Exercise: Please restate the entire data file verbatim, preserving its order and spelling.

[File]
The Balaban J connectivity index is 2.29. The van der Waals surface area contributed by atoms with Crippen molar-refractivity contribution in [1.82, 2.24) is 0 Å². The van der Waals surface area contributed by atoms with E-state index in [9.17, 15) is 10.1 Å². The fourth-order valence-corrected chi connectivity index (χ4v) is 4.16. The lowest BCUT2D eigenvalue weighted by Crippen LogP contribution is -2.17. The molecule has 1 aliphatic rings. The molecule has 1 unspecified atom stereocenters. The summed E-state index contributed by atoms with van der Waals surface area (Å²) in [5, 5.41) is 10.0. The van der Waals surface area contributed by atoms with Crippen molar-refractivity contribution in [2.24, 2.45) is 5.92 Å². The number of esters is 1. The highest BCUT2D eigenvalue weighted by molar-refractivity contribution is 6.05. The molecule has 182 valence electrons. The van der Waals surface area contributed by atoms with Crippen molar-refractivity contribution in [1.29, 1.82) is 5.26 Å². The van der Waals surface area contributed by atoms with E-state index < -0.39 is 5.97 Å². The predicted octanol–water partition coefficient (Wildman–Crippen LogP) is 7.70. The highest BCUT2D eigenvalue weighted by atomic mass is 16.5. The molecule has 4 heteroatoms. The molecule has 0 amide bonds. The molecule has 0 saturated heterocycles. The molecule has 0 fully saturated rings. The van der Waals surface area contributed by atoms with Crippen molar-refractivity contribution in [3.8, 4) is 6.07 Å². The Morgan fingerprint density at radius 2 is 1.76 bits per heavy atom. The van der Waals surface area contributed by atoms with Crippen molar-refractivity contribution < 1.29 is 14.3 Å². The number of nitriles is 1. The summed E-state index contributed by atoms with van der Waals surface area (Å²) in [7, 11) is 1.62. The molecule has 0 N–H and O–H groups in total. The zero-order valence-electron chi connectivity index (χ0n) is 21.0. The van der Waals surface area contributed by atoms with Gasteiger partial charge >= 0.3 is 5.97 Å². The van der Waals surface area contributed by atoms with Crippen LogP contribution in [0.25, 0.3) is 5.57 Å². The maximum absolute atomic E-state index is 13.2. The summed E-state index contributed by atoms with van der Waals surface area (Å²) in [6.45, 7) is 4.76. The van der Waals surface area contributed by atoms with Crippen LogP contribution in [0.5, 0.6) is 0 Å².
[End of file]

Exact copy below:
The Balaban J connectivity index is 2.29. The van der Waals surface area contributed by atoms with Crippen molar-refractivity contribution in [1.82, 2.24) is 0 Å². The van der Waals surface area contributed by atoms with E-state index in [9.17, 15) is 10.1 Å². The fourth-order valence-corrected chi connectivity index (χ4v) is 4.16. The lowest BCUT2D eigenvalue weighted by Crippen LogP contribution is -2.17. The molecule has 1 aliphatic rings. The molecule has 1 unspecified atom stereocenters. The summed E-state index contributed by atoms with van der Waals surface area (Å²) in [5, 5.41) is 10.0. The van der Waals surface area contributed by atoms with Crippen molar-refractivity contribution in [2.24, 2.45) is 5.92 Å². The number of esters is 1. The highest BCUT2D eigenvalue weighted by molar-refractivity contribution is 6.05. The molecule has 182 valence electrons. The van der Waals surface area contributed by atoms with Crippen molar-refractivity contribution in [1.29, 1.82) is 5.26 Å². The van der Waals surface area contributed by atoms with E-state index < -0.39 is 5.97 Å². The predicted octanol–water partition coefficient (Wildman–Crippen LogP) is 7.70. The highest BCUT2D eigenvalue weighted by atomic mass is 16.5. The molecule has 4 heteroatoms. The molecule has 0 amide bonds. The molecule has 0 saturated heterocycles. The molecule has 0 fully saturated rings. The van der Waals surface area contributed by atoms with Crippen molar-refractivity contribution in [3.8, 4) is 6.07 Å². The Morgan fingerprint density at radius 2 is 1.76 bits per heavy atom. The van der Waals surface area contributed by atoms with Crippen molar-refractivity contribution < 1.29 is 14.3 Å². The number of nitriles is 1. The summed E-state index contributed by atoms with van der Waals surface area (Å²) in [7, 11) is 1.62. The molecule has 0 N–H and O–H groups in total. The zero-order valence-electron chi connectivity index (χ0n) is 21.0. The van der Waals surface area contributed by atoms with Gasteiger partial charge >= 0.3 is 5.97 Å². The van der Waals surface area contributed by atoms with Crippen LogP contribution in [0.25, 0.3) is 5.57 Å². The maximum absolute atomic E-state index is 13.2. The summed E-state index contributed by atoms with van der Waals surface area (Å²) in [6.45, 7) is 4.76. The van der Waals surface area contributed by atoms with Crippen LogP contribution in [0.5, 0.6) is 0 Å².